Summer Camps in the Hazleton Area in the 1940’S 1950’s and 1960’s by Larry Ksanznak I recently heard a group of parents discuss the merits of the elite Summer Camps they would have their children attend during the summer months. It was not only the myriad of camps that caught my attention but the staggering costs per child to attend some of the more glamorous camps. There were camps for instruction in Adventure, Modern Dance, Academics, Social Networking, Drama, Basketball, Baseball, Football, Swimming, Soccer, Hunting and Fishing, Music and Art, Rock Climbing, Survival Skills, Physical Fitness, Cheerleading, Astronaut and Space Travel Training, Martial Arts, Forest Ecology, Nature Study, Camping, Tracking Animals, Gymnastics, Weight Watching and Slimnastics. All campers receive beautifully designed t-shirts, trophies, championship medals, a written personal performance assessment of each camper and a bag of personal favors to take home at the end of the session. Some of the camps are residency programs where campers stay overnight for either two weeks or even a month. The advertisements for the programs at the camps presents marketing at the highest level to attract the parents. A few highlights from camp brochures. “Camp specializes in providing your child with an adventurous, fun-filled, and life changing experience in a variety of themes.” Daily activities and special events that offer a full range of programs, both instructional and recreationl, creative and challenging. Find the perfect camp for your child to make new friends, learn new
skills, discover and grow physically, socially and emotionally.” Just as a side comment, the cost for one week at a special residential camp is $1,000 to $2,000 per week.” In the 1940’s, 1950’s and the 1960’s there were no summer camps for several reasons. First, parents were stretching each dollar just for survival. Second, there were chores to be done at home, newspaper routes, picking blueberries and picking coal that occupied the summer months. A truck would pick up teenage workers at City Hall every day to take them to pick vegetables on farms in surrounding areas. Our summer camps were just as adventurous as the most expensive ones of today. We spent our free time at the coal banks, walking the railroad tracks, swimming in the stripping, running under the fire company’s sprinkler system on very hot summer days and attending the neighborhood playgrounds. Our camp uniforms were not as stylist as those of today. The boys wore well used t-shirts, high top canvas sneakers, overalls and clodhopper shoes. Girls wore an old white shirt of their father, shorts or jeans rolled up to the knees and penny loafers. There were no trophies for Best Camper, Most Competitive, etc. or specially designed T-Shirts with fancy lettering to promote the Camp. On a warm summer morning about 8:00 a.m, groups of kids would meet at the beginning of the railroad tracks at the upper end of Hazle Park. We would have a coal bucket to pick huckleberries and a paper bag with a baloney and tomato sandwich for lunch.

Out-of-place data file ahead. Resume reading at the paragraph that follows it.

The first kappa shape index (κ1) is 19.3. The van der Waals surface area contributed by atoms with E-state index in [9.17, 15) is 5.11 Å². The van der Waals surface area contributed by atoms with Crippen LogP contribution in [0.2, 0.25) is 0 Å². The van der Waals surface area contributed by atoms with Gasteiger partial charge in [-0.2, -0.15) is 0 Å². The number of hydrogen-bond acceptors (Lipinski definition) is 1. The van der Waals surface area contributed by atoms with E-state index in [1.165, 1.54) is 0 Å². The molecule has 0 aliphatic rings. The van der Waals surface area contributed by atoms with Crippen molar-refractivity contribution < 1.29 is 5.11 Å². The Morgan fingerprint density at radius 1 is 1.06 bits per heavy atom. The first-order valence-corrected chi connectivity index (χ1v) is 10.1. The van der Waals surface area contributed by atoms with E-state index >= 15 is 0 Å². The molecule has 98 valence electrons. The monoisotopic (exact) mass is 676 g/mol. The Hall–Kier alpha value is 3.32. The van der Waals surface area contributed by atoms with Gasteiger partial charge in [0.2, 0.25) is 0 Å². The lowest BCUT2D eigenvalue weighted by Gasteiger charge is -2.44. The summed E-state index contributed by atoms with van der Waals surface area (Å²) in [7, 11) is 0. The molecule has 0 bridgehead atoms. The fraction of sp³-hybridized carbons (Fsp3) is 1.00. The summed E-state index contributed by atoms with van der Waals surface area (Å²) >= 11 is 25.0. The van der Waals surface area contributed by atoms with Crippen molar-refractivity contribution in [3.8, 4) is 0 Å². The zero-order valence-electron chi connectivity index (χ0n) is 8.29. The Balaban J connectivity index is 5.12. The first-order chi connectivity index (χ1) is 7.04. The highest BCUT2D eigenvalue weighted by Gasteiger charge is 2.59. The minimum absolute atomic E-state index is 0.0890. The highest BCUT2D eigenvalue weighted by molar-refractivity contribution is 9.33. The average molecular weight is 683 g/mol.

• Fresh Turkey Sausage • Turkey Meatloaf • Fresh Ground Turkey • Fresh Turkey Tenderloins • Turkey Nuggets • Turkey Burgers • Turkey BBQ • Turkey Salad • Smoked Products • Frozen Chipsteaks • Dinners & Hot Foods (available at our Hometown location) • And So Much More!
36 • Panorama Community Magazine: Family
Every instructional and recreational activity would take place during the extended walk along the railroad tracks. There were a myriad of unique skills that included a keen sense of balancing, skipping, eye, hand and feet coordination, lateral movements, walking and running on the iron rails. There was always a highly competitive game to see who could walk the longest distance without your feet falling off the iron rail. We had contests to determine who could walk backward or skip the fastest on the iron rail. For more incentive, teams would be selected to perform jumping and running on the wooden frames between the rails. We would set up a tin can down the tracks and see who could hit the can with a stone from 20 yards away. There would be foot races down the center of the tracks to see who was the fastest for 50 and 100-yard races. The railroad “Summer Camp” started at the Broad Street entrance to Hazle Park and ended where the Top of 80’s is now located. There were countless activities and events along the trail. Jackie Walters was an expert in animal identification, catching snakes, and following animal tracks. We soon knew the track marks of rabbits, skunks, snakes, porcupines and deer. Eddie Warnet and Charlie Wersinger knew all the plants, shrubs and what poison ivy looked like when picking huckleberries. “GoGo” Ksanznak and Eddie Quinn were the best swimmers. They were the unofficial lifeguards when swimming in the abanded flooded stripping mine. They taught the younger kids how to swim and to attempt daredevil dives off protruding rocks at the top of the open mine pit. Teams were selected for swimming and diving contests. Bill Radzwich was one of the fastest runners in the group. He would beat every boy who dared to challenge him in a foot race up and down the railroad tracks. The four fastest kids in the area were Eddie Koloski, Jack Evancho, Yosh Mehalick and Charlie Podlesny. Jimmy Striney and Zach Taylor were the leaders in fishing. They had flair with their homemade fishing poles to catch a variety of fish in the streams in the area. They would sit quietly and with an inordinate amount of patience teach all the younger kids how to catch fish. Frankie Berge and Francis Quinn taught kids how to do back flip, squats, cartwheels and how to walk standing on your hands. Eddie Junay, Jim Helferty and Bobby Laschock were experts in finding the best spots to find huckleberries and wild mushrooms. All these